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Water-Related News

EPA: Florida must change water quality standards to protect citizens’ health

TALLAHASSEE — The United States Environmental Protection Agency has determined that Florida’s antiquated water quality standards do not go far enough in protecting its citizens — particularly those who consume fish — from pollutants and adverse health effects.

Florida’s current criteria for 40 toxic pollutants runs afoul of the Clean Water Act, does not reflect the latest science and must be changed to safeguard a state that has a vibrant seafood industry, the agency said in a letter released Thursday by the federal agency.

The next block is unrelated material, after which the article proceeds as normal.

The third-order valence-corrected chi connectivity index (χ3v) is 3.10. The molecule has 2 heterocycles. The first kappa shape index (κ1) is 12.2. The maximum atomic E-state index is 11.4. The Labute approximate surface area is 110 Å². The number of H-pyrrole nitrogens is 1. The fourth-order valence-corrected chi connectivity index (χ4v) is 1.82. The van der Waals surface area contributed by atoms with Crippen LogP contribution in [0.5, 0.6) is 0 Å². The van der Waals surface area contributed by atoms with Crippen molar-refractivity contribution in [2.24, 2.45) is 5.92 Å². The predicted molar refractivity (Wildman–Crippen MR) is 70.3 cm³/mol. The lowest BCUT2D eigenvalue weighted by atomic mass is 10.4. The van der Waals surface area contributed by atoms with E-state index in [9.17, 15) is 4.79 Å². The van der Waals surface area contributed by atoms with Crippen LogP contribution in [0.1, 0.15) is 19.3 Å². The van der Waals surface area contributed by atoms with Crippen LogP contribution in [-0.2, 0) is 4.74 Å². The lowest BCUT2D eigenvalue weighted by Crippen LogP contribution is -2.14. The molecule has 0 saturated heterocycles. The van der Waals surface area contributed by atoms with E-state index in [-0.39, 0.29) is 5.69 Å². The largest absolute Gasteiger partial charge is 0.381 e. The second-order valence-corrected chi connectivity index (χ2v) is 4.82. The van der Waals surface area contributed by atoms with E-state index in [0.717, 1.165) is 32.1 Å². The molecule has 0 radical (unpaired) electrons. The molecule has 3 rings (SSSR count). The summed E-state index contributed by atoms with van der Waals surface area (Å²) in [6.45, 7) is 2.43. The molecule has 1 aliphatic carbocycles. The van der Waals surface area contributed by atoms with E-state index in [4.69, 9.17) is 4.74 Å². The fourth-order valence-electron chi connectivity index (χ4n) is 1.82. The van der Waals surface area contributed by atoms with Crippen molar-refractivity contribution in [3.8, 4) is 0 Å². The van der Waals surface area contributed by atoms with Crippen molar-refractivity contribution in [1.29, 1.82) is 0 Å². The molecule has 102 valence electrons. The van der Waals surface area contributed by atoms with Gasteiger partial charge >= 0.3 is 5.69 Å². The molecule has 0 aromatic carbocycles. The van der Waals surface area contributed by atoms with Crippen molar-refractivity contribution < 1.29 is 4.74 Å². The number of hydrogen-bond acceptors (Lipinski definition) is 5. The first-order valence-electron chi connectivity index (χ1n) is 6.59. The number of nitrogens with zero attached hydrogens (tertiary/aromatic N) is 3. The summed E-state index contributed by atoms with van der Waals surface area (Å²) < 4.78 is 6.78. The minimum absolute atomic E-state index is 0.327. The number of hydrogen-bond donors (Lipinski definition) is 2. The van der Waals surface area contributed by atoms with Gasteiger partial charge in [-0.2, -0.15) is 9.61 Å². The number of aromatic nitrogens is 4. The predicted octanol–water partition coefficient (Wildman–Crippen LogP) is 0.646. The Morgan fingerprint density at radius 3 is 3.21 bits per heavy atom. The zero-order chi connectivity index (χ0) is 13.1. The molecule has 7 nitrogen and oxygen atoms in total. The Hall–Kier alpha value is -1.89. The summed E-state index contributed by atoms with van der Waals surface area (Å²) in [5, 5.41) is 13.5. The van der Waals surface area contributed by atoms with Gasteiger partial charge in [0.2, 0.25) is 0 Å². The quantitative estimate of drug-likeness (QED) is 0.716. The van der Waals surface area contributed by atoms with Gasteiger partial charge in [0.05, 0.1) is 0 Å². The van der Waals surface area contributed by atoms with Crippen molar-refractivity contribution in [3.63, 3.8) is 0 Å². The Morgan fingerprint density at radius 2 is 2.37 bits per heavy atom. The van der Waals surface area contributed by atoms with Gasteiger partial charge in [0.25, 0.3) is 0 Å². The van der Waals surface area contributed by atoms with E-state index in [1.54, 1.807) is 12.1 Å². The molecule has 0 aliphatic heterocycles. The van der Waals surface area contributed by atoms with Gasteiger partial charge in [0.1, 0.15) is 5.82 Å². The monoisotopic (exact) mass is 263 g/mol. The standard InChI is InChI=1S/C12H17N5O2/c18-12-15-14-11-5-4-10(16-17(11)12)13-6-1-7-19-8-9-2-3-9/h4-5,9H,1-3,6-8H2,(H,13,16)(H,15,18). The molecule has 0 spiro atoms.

A big issue: Florida’s projection that its residents eat 6.5 grams of fish per day. That number came from standards adopted three decades ago, and the agency said it “does not keep pace with the current practices of Florida residents.”

Florida ranks 11th among American states for fresh seafood production with 87 million pounds harvested and a dockside value of $237 million, according to a 2016 report by the Florida Department of Agriculture.